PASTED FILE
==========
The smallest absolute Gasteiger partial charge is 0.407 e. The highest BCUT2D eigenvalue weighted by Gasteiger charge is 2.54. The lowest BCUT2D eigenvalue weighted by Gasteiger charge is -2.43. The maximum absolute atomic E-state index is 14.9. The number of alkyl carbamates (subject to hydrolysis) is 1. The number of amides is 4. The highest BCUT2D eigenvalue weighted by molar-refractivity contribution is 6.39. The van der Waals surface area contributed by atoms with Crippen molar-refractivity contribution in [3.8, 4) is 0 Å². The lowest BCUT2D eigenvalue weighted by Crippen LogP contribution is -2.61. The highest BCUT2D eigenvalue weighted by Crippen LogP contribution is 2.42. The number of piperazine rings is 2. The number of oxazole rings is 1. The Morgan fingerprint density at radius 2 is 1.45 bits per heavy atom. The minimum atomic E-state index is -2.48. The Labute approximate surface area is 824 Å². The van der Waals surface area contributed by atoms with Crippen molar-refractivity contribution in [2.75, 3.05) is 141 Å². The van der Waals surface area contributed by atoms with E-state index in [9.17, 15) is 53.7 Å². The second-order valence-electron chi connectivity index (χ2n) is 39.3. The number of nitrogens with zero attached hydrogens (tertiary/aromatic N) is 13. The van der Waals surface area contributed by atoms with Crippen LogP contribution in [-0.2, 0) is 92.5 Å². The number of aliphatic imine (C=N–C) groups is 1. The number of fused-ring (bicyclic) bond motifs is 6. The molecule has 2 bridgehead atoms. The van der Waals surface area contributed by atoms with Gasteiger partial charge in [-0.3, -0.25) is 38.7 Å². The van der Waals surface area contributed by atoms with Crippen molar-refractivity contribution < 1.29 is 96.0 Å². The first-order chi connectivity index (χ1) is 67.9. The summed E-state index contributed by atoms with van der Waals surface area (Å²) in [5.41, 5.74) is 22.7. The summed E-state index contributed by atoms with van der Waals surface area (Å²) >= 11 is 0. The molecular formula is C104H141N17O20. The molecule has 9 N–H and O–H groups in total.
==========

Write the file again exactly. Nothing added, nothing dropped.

The smallest absolute Gasteiger partial charge is 0.407 e. The highest BCUT2D eigenvalue weighted by Gasteiger charge is 2.54. The lowest BCUT2D eigenvalue weighted by Gasteiger charge is -2.43. The maximum absolute atomic E-state index is 14.9. The number of alkyl carbamates (subject to hydrolysis) is 1. The number of amides is 4. The highest BCUT2D eigenvalue weighted by molar-refractivity contribution is 6.39. The van der Waals surface area contributed by atoms with Crippen molar-refractivity contribution in [3.8, 4) is 0 Å². The lowest BCUT2D eigenvalue weighted by Crippen LogP contribution is -2.61. The highest BCUT2D eigenvalue weighted by Crippen LogP contribution is 2.42. The number of piperazine rings is 2. The number of oxazole rings is 1. The Morgan fingerprint density at radius 2 is 1.45 bits per heavy atom. The minimum atomic E-state index is -2.48. The Labute approximate surface area is 824 Å². The van der Waals surface area contributed by atoms with Crippen molar-refractivity contribution in [2.75, 3.05) is 141 Å². The van der Waals surface area contributed by atoms with E-state index in [9.17, 15) is 53.7 Å². The second-order valence-electron chi connectivity index (χ2n) is 39.3. The number of nitrogens with zero attached hydrogens (tertiary/aromatic N) is 13. The van der Waals surface area contributed by atoms with Crippen LogP contribution in [-0.2, 0) is 92.5 Å². The number of aliphatic imine (C=N–C) groups is 1. The number of fused-ring (bicyclic) bond motifs is 6. The molecule has 2 bridgehead atoms. The van der Waals surface area contributed by atoms with Gasteiger partial charge in [-0.3, -0.25) is 38.7 Å². The van der Waals surface area contributed by atoms with Crippen molar-refractivity contribution < 1.29 is 96.0 Å². The first-order chi connectivity index (χ1) is 67.9. The summed E-state index contributed by atoms with van der Waals surface area (Å²) in [5.41, 5.74) is 22.7. The summed E-state index contributed by atoms with van der Waals surface area (Å²) >= 11 is 0. The molecular formula is C104H141N17O20. The molecule has 9 N–H and O–H groups in total.